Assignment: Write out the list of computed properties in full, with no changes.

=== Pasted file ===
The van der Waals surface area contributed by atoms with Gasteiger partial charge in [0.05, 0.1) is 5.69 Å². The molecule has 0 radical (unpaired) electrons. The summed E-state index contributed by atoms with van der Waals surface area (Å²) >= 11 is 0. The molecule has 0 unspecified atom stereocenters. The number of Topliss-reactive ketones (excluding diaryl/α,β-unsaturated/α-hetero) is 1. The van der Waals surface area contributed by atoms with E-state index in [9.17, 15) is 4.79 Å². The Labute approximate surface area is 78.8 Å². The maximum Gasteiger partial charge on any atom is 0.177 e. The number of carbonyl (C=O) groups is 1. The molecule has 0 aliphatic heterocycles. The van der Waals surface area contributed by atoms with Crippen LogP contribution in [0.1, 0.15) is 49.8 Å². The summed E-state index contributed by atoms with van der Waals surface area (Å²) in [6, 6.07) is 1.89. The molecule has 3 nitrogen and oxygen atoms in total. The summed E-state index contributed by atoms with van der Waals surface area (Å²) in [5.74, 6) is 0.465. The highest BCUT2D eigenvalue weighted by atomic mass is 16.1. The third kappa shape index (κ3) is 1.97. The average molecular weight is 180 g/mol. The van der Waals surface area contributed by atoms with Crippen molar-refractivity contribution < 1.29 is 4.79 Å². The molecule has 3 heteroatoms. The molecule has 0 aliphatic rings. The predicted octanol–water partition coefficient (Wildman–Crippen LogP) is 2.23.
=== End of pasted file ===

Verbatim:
The van der Waals surface area contributed by atoms with Gasteiger partial charge in [0.05, 0.1) is 5.69 Å². The molecule has 0 radical (unpaired) electrons. The summed E-state index contributed by atoms with van der Waals surface area (Å²) >= 11 is 0. The molecule has 0 unspecified atom stereocenters. The number of Topliss-reactive ketones (excluding diaryl/α,β-unsaturated/α-hetero) is 1. The van der Waals surface area contributed by atoms with E-state index in [9.17, 15) is 4.79 Å². The Labute approximate surface area is 78.8 Å². The maximum Gasteiger partial charge on any atom is 0.177 e. The number of carbonyl (C=O) groups is 1. The molecule has 0 aliphatic heterocycles. The van der Waals surface area contributed by atoms with Crippen LogP contribution in [0.1, 0.15) is 49.8 Å². The summed E-state index contributed by atoms with van der Waals surface area (Å²) in [6, 6.07) is 1.89. The molecule has 3 nitrogen and oxygen atoms in total. The summed E-state index contributed by atoms with van der Waals surface area (Å²) in [5.74, 6) is 0.465. The highest BCUT2D eigenvalue weighted by atomic mass is 16.1. The third kappa shape index (κ3) is 1.97. The average molecular weight is 180 g/mol. The van der Waals surface area contributed by atoms with Crippen molar-refractivity contribution < 1.29 is 4.79 Å². The molecule has 3 heteroatoms. The molecule has 0 aliphatic rings. The predicted octanol–water partition coefficient (Wildman–Crippen LogP) is 2.23.